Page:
Lagarde, Trump, and the IMF: Waning US Leadership Role in International Financial Institutions?

December 20, 2016 1:30 PM
Photo Credit: 
REUTERS/Jacky Naegelen

The conviction of Christine Lagarde by a French court on charges of  negligence and misuse of public funds while she was finance minister of France has refocused attention on her current role as managing director of the International Monetary Fund (IMF). That attention comes at a time of myriad questions  about the attitude of the incoming Trump administration toward the Fund and similar institutions of international economic and financial cooperation.

A  Trump administration, in its stated policy of "America First," may well  be inclined to be skeptical over whether these institutions can help to achieve its aims, as many leading Republicans have been in the past.  Nevertheless, it is likely that when the first financial crisis erupts in a country of interest to the United States, think Venezuela, the United States will be forced to turn to existing tools of international cooperation, such as the Fund. The new administration will likely find that it is inefficient and ineffective to try to cobble together a coalition of the willing to address every international economic problem into which it is drawn, in particular where the problem takes the form of a financial crisis and financial assistance requires an act of the US Congress.

The fact that a  Trump administration will probably end up using tools such as the IMF to advance its immediate aims does not necessarily mean that it will continue to play a leadership role in supporting the institutions. On the other hand, leaders of other nations, with or without the United States, will continue to support the formal and informal institutions of economic cooperation to address common problems.  Besides the IMF, the formal institutions include  the multilateral development banks, the Organization for Economic Cooperation and Development, the World Trade Organization, and the Bank for International Settlements.  The informal institutions include the Group of Seven industrial countries, the larger Group of Twenty (G-20) countries, and the array of groups under the aegis of the Financial Stability Board.   The United States has been the dominant player in these groups as they have evolved since the end of World War II.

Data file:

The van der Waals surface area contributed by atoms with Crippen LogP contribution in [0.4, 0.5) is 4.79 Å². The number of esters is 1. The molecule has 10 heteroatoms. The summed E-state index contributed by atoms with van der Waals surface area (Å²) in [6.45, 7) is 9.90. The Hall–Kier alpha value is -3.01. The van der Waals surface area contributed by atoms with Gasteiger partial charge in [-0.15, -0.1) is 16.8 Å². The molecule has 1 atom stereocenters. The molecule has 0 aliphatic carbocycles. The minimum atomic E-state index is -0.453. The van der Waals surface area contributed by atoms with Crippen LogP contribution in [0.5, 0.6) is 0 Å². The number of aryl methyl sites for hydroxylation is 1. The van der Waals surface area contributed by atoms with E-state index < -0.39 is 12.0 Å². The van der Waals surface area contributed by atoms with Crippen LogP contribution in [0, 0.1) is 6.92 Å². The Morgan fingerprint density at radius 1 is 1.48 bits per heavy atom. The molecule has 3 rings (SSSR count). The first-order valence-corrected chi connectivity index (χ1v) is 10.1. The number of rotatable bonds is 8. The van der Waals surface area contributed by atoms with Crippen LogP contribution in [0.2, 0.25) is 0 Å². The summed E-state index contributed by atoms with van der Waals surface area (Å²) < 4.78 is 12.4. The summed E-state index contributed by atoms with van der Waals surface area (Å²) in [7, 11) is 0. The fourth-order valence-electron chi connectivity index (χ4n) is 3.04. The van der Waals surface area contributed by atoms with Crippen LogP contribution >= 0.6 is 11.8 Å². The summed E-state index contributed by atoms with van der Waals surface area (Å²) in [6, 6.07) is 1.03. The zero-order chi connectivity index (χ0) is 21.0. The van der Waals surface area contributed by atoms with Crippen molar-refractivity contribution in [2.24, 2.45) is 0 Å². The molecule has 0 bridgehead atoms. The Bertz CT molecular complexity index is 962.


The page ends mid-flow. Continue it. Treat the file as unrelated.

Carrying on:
If the Trump administration declines to continue to support the further evolutions of these institutions, at a minimum it should step out of the way and cede leadership to other countries.  The major emerging-market and developing countries, such as China and India, strongly support these institutions and are more than prepared to lead them and replace the United States and Western Europe.

The major emerging-market and developing countries, such as China and India, strongly support these institutions and are more than prepared to lead them and replace the United States and Western Europe. 

US support for these institutions has been waning for years. A prime example was the Obama administration's five-year effort to persuade the US Congress to approve the IMF governance reform package that was agreed by the G-20 in 2010.  The package modestly increased the financial resources of the IMF and modestly redistributed voting power in the Fund away from Europe and toward the dynamic emerging economies.  The approval a year ago triggered a decision by IMF members to develop a new package of governance reforms and additional financial resources by 2019, late in the forthcoming Trump administration.  It must decide whether to support additional resources for the IMF, which would require approval of the US Congress likely to come after the 2020 election.

The US legislation a year ago also came with a potential poison pill in terms of US support for the IMF. If the United States is going to continue to provide financial support for the Fund via its New Arrangements to Borrow, to which the United States has committed almost $40 billion, in its renewal in 2022, the US Congress must approve.  This will be a challenge for the next administration and presumptively the next managing director of the IMF, but the basis for meeting or not meeting that challenge will be laid by the Trump administration and the leadership of the IMF under Madame Lagarde.